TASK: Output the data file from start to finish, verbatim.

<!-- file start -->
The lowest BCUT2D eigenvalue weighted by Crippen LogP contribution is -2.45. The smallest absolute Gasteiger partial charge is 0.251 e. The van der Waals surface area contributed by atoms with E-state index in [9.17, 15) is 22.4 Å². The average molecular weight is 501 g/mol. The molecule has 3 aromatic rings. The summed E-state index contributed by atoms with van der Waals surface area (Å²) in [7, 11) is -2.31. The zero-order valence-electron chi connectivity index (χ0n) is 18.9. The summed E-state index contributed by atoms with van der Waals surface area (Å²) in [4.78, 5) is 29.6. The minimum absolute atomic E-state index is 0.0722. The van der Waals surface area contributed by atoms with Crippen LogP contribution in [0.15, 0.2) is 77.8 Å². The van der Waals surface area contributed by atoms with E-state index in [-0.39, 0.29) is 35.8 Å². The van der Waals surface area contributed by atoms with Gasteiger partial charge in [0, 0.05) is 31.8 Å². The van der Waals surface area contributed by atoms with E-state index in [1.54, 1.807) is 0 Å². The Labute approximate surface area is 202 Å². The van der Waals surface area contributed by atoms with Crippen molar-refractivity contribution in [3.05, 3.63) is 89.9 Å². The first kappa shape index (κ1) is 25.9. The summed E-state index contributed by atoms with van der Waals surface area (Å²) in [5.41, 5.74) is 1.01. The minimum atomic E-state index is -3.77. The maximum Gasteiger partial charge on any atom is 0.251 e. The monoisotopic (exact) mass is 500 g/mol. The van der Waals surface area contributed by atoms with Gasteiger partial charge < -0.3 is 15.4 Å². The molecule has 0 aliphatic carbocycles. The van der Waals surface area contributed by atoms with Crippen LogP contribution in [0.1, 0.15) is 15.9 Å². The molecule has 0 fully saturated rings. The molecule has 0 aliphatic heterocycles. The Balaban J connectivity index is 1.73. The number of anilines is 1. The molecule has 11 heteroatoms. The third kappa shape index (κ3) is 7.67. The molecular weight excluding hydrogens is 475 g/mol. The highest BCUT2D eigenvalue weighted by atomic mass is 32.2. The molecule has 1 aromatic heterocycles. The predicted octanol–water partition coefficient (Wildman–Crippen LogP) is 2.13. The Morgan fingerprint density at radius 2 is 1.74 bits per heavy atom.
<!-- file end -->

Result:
The lowest BCUT2D eigenvalue weighted by Crippen LogP contribution is -2.45. The smallest absolute Gasteiger partial charge is 0.251 e. The van der Waals surface area contributed by atoms with E-state index in [9.17, 15) is 22.4 Å². The average molecular weight is 501 g/mol. The molecule has 3 aromatic rings. The summed E-state index contributed by atoms with van der Waals surface area (Å²) in [7, 11) is -2.31. The zero-order valence-electron chi connectivity index (χ0n) is 18.9. The summed E-state index contributed by atoms with van der Waals surface area (Å²) in [4.78, 5) is 29.6. The minimum absolute atomic E-state index is 0.0722. The van der Waals surface area contributed by atoms with Crippen LogP contribution in [0.15, 0.2) is 77.8 Å². The van der Waals surface area contributed by atoms with E-state index in [-0.39, 0.29) is 35.8 Å². The van der Waals surface area contributed by atoms with Gasteiger partial charge in [0, 0.05) is 31.8 Å². The van der Waals surface area contributed by atoms with E-state index in [1.54, 1.807) is 0 Å². The Labute approximate surface area is 202 Å². The van der Waals surface area contributed by atoms with Crippen molar-refractivity contribution in [3.05, 3.63) is 89.9 Å². The first kappa shape index (κ1) is 25.9. The summed E-state index contributed by atoms with van der Waals surface area (Å²) in [5.41, 5.74) is 1.01. The minimum atomic E-state index is -3.77. The maximum Gasteiger partial charge on any atom is 0.251 e. The monoisotopic (exact) mass is 500 g/mol. The van der Waals surface area contributed by atoms with Gasteiger partial charge < -0.3 is 15.4 Å². The molecule has 0 aliphatic carbocycles. The van der Waals surface area contributed by atoms with Crippen LogP contribution in [0.1, 0.15) is 15.9 Å². The molecule has 0 fully saturated rings. The molecule has 0 aliphatic heterocycles. The Balaban J connectivity index is 1.73. The number of anilines is 1. The molecule has 11 heteroatoms. The third kappa shape index (κ3) is 7.67. The molecular weight excluding hydrogens is 475 g/mol. The highest BCUT2D eigenvalue weighted by atomic mass is 32.2. The molecule has 1 aromatic heterocycles. The predicted octanol–water partition coefficient (Wildman–Crippen LogP) is 2.13. The Morgan fingerprint density at radius 2 is 1.74 bits per heavy atom.